Martin Luther King, Jr. King had written this letter to address and respond to the criticism made by the white clergymen. The letter was an approach to end racism and hatred in a non-violent manner. King and his pro-black organization group presented the essay to argue non-violent actions against the racial discrimination and hatred among the black community residing in Birmingham. Racial discrimination has always been an issue worldwide. However, it is never easy to raise a voice in a community where it is mainly populated by whites who discriminate themselves from colored people.
Analysis Of Martin Luther King's Letter From A Birmingham Jail
Mr. Luther King's Letter From Birmingham Jail - Words | Help Me
King opens this letter with addressing the clergymen who criticized his actions during protests in Birmingham. King believed that all cities and towns should work together and all carry the same amount of freedom and justice wherever it is practiced. All states should work together as they all have commons and are interrelated. When Martin Luther King Jr. He shows his support for nonviolent resistance when it comes to racism.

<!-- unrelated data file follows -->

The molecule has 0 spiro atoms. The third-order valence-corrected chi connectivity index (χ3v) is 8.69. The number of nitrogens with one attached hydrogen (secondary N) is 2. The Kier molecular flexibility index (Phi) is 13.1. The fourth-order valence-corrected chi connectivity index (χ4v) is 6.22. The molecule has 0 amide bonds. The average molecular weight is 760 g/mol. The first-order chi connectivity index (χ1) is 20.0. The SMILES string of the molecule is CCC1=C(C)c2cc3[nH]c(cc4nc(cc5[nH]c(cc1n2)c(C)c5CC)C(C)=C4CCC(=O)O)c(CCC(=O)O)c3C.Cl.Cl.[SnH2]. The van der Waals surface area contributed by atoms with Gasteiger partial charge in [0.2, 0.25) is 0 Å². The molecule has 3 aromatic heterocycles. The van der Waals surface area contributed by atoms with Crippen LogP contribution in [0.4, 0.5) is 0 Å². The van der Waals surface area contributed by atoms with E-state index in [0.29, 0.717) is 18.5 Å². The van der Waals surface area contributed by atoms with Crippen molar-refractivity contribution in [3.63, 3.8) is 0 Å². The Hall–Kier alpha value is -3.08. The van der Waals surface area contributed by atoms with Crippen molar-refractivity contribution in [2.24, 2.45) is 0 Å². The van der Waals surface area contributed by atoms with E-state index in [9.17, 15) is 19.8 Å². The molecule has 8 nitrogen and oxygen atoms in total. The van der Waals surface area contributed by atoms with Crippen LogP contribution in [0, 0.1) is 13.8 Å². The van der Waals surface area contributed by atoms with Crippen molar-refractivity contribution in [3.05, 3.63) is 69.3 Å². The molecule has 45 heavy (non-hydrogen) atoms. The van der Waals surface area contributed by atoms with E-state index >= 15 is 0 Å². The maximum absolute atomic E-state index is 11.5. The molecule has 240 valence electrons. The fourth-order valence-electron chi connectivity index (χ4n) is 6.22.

Rhetorical Analysis Of The Letter From Birmingham Jail
Children ripped apart from their families, not being able to socialize with certain people, or even go to the local amusement park. It was a hard time to be a colored person, and there was one hope. Martin Luther King, Jr.
Martin Luther King Jr. With that, this essay analyzes how Martin Luther King Jr. By this, he is letting it be known that he no longer views the clergy men of as the moral force it once was due to their lack of interest in making social justice part of their message to faith. As a Baptist minister, Kings knowledge when it comes to Christianity is unmatched, which comes to play in his letter, nonetheless. Being compelled to respond to injustice whenever and wherever, he compares his work to the Christians in the bible and mentions Apostle Paul.